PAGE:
Friday 31 July 2015

North East Staycation: Northumberlandia, the Lady of the North

Having spent most of our Staycation dragging poor Designated Dave (aka Simon) all over the North East in our little hire car I decided that our last Staycation trip would be somewhere a little closer to home.

Opening up Google maps I had a little scout around and then remembered that we were yet to visit the Lady of the North.

I'm sure you've all heard of the Angel of the North but I'll forgive you if you haven't heard of the Lady because she's actually pretty new to the North East.

The Lady of the North, or Northumberlandia to give her her official name, is a public art sculpture set in beautiful hills just outside of Cramlington in South Northumberland.  Created using 1.5 million tonnes of rock, clay and soil she is the world's largest human landform sculpture.

The best thing about the Lady is that she's completely free to visit and offers 4 miles of footpaths on and around the sculpture to stretch your legs and take in some lovely scenery.

As soon as you enter the site from the carpark you are greeted with a fantastic view of the Lady's face, which is great for getting your bearings.  It can be pretty tricky to pick out her body parts as you're walking around but the face is a great reference point.

We began our visit by walking the 20 minute long parameter path.  Surrounded by wild flowers its a great place to do some wildlife watching.  We saw some beautiful butterflies, plenty of bumbling bees and even a rabbit hopping along one of the paths.

Once we'd had our warm up it was time to start climbing.  The Lady is 100 foot high and there are a variety of paths you can take and many different views you can enjoy during your visit.

It's not every day you can go for a stroll over some body parts emerging from the earth and our inner children were having a little giggle as we made our way up her boobs.   Reaching the top it was the perfect place for a "selfie" with the Lady herself!

The details of the Lady's face are fantastic and you can clearly see her eyes nose and mouth created in the grassy hills.   I was pretty jealous when a helicopter flew over our heads whilst we were visiting, I bet she looks gorgeous from the skies.

Northumberlandia has been created by the Banks Group who, whilst working on coal excavation at the next door Shotton Coal Mine, decided to create something lovely to be enjoyed by the community on land donated by the Blagdon Estate.  

The idea is that the Lady will be left to develop naturally over time, her paths are surrounded by long grass and wild flowers meaning that as time goes on her landscape will change. The Lady we see today could be pretty different to the Lady enjoyed by the next generation.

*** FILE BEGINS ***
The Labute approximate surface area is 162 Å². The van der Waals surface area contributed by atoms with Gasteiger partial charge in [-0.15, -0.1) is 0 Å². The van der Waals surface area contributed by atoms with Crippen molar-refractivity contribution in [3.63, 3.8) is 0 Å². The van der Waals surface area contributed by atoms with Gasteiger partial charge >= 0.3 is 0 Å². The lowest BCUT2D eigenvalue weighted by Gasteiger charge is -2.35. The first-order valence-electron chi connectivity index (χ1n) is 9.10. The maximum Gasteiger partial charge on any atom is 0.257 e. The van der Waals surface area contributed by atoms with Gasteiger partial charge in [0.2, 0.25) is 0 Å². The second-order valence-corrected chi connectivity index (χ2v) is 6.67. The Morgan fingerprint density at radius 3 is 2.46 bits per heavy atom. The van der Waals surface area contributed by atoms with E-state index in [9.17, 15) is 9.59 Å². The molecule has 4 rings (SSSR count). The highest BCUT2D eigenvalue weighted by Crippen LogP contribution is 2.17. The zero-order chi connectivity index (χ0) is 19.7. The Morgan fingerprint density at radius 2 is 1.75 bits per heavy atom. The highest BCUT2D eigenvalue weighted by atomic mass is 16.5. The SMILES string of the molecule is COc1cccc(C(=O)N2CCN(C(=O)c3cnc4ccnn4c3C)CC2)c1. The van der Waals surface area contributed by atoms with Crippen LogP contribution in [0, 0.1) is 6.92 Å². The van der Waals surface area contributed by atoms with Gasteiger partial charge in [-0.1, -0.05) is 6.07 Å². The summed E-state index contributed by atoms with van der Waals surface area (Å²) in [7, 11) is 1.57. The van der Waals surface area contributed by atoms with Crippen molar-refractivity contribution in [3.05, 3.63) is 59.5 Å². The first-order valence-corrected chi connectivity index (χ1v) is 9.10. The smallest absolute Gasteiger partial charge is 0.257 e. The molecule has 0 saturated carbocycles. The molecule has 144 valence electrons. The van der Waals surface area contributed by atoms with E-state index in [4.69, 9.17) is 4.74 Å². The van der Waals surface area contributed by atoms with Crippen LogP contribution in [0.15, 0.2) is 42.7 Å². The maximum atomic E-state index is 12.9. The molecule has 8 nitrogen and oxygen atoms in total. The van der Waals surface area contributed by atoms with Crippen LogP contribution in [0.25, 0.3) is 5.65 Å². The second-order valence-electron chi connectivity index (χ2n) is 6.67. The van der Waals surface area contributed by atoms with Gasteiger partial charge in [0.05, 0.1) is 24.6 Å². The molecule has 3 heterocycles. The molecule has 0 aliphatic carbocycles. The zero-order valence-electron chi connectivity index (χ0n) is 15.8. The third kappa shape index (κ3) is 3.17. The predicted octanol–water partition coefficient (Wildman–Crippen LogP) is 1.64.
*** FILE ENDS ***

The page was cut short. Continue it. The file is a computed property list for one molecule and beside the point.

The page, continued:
All that climbing was obviously a little tiring so we decided to head out to the Milkhope Centre for a spot of retail therapy.  The Milkhope Centre has great shops for pottering - we particularly enjoyed the North East inspired art gallery and the farm shop packed full off delicious local produce.

It wasn't too long before our bellies were crying for cake so we found our way to Blacksmiths, a charming little tea room with homemade cakes. 

It was a tough food decision, especially when a tray of cheese scones appeared hot and fresh from the oven but in the end it was the banana crunch cake that caught my eye - what a beauty!

I really hope none of you have been counting how many cakes and sweet treats Simon and I have consumed this week ... we'll just put it down to holiday indulgence!

Our week long Staycation was over too fast.   We had the most fantastic time exploring more of our beautiful region and I hope you've enjoyed sharing our adventures with us.

If you've enjoyed this post please consider voting for New Girl in Toon in the "Best Travel Blog" Category of the North East Blogger Awards - you can find all the details here


Thursday 30 July 2015

North East Staycation: Bamburgh and Seahouses

If there's one place that has been recommended to me time and time again, it's Bamburgh on the North East coast of Northumberland.   If I ever mention to anyone that I haven't been living here too long and that I like to go adventuring they always ask if I've made it to Bamburgh yet.

I knew a place with that many recommendations would be pretty special so on our Staycation we decided to finally make the drive up to the coast to see what all the fuss was about.

As we approached the little town we got our first glimpse of Bamburgh Castle and our mouths dropped to the floor. Bamburgh looked absolutely stunning in the sunshine and we hurriedly parked the car so we could head out for an explore.

My friend Lisa had recommended us a perfect little spot to eat our lunch, a lone picnic bench sitting on top of a hill. 

As we picked our way through ridiculously long grass, carefully lifting our bare legs up to avoid the stingy nettles and thistles, I began to think maybe Lisa was having a laugh!

But as we made it safely to the other side and got to the bench I forgave all the scratches, the view was something else!

The view wasn't just perfect, it was award winning!   Voted one of the UK'S Top 10 Lunch Spots by Kingsmill and Visit England (anyone else feeling like they may want to look up the rest of the list and work their way round to all of them?)

This little bench offers the prettiest views across Bamburgh beach and it was a great place to tuck into our sandwiches.   Something tells me that next time Lisa and her hubbie climb up to their bench they may well find Simon and I already up there hogging it!

We could have happily sat up there all day enjoying the beautiful sunshine and indulging in a spot of people watching.

How lovely are Simon's brand new Converse?  I did try to convince him we should shoe swap, those red beauties would match my stripy dress perfectly, am I right? 

Fortunately for him I had something new of my own to occupy myself with.  After debating it for a while I finally bought myself a backpack for adventuring and it's love!  

This little guy came from Primark, was only £10.00 and we've been inseparable ever since.  He's perfect for taking out on day trips leaving me hands free to take photographs (and eat cake).  You know you love your bag when you've given it a gender, that and I spent the entire day saying to Simon "I love my new bag!"